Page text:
Research studies by UMKC School of Medicine faculty researchers at the Saint Luke’s Mid America Heart Institute have been selected for presentation at the world’s largest educational meeting for interventional cardiovascular medicine.
The researchers are the first or senior authors of 10 original studies and contributing authors of nine other studies selected for presentation at the 2017 Transcatheter Cardiovascular Therapeutics symposium in Denver, running October 30 through November 2.
The presentations includes two major studies selected as Late-Breaking Clinical Trials. Only 12 research breakthroughs highlighting the most innovative treatments for heart disease are selected for the late-breaking presentations.
“It is rare for any institution to have even one late-breaking trial presentation at a major cardiology meeting,” said David Cohen, M.D., professor of medicine and MAHI director of cardiovascular research. “Having two of the 12 come from the Mid America Heart Institute is an incredible honor and a testimony to both the Mid America Heart Institute Clinical Scholars program and the international reputation that our research program has come to enjoy.”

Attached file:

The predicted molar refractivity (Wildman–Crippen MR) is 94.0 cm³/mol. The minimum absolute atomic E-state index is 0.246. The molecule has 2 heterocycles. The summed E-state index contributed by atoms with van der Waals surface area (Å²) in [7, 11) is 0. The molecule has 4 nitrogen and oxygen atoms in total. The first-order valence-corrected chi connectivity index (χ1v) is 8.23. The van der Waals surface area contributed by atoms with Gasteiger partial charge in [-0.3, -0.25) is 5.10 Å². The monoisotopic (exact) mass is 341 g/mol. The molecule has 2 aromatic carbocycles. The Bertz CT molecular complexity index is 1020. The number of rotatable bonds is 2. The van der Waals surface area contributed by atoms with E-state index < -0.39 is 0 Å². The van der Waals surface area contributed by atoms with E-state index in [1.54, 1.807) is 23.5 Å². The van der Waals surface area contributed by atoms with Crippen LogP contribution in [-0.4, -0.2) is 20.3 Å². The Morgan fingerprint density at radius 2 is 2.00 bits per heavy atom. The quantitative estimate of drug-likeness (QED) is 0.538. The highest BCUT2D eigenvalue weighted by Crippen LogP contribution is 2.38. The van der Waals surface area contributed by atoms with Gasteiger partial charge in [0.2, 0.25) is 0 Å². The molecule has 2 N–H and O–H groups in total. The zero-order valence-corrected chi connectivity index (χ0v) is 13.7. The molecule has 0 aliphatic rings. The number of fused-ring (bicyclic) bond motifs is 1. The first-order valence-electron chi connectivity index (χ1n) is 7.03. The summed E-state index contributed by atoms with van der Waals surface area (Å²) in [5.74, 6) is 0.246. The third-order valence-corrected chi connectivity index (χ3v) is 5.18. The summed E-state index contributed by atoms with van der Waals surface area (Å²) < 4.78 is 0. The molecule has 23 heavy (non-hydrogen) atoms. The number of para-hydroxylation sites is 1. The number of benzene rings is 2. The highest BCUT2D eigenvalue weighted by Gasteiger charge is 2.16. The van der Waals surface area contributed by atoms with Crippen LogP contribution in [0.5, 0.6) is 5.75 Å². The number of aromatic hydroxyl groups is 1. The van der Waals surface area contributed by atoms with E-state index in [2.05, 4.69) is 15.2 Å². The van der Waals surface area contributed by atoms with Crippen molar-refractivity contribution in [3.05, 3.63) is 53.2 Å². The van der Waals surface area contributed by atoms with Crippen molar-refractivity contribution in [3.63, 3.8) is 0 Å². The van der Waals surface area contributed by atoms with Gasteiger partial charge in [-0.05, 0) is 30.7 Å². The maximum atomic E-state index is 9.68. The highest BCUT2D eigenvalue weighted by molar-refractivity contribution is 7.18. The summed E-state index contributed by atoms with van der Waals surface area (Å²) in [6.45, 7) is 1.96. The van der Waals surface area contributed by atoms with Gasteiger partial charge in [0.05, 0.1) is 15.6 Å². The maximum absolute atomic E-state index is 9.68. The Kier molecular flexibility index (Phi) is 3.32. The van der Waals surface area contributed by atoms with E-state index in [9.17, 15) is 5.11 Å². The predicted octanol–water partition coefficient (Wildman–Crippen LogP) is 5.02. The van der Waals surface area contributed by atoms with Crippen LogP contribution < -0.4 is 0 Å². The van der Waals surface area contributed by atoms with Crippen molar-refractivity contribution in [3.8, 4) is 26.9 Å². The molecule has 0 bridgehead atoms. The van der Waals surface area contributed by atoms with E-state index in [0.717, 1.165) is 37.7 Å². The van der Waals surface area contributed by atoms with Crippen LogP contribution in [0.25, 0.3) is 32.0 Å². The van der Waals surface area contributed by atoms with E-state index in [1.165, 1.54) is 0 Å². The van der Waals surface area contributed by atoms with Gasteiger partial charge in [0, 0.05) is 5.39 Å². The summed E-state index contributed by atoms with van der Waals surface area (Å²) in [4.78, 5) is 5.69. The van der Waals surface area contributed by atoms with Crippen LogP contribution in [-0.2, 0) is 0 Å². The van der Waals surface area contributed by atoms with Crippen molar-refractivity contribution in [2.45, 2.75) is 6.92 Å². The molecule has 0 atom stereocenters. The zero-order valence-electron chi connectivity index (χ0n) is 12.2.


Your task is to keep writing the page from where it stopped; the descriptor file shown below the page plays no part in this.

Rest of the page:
Suzanne Baron, M.D., assistant professor of medicine, is the lead author of a study that describes the long-term quality of life outcomes of nearly 2,000 patients enrolled in a landmark multi-center trial. The research compared everolimus-eluting stents and bypass surgery for the treatment of left main coronary artery disease. Cohen is the lead author of the second study that evaluates the cost effectiveness of transcatheter aortic valve replacement compared with surgical aortic valve replacement in intermediate risk patients.
Four of the MAHI studies to be presented at this year’s meeting are the direct result of a groundbreaking OPEN-Chronic Total Occlusions (CTO) registry. The registry is led by Aaron Grantham, M.D., associate professor of medicine, with assistants from Adam Salisbury, M.D., assistant professor of medicine, and the support of the MAHI Outcomes Research group. The studies define the success, safety, health benefits and cost effectiveness of novel techniques to open blocked coronary arteries that are considered untreatable through minimally invasive techniques.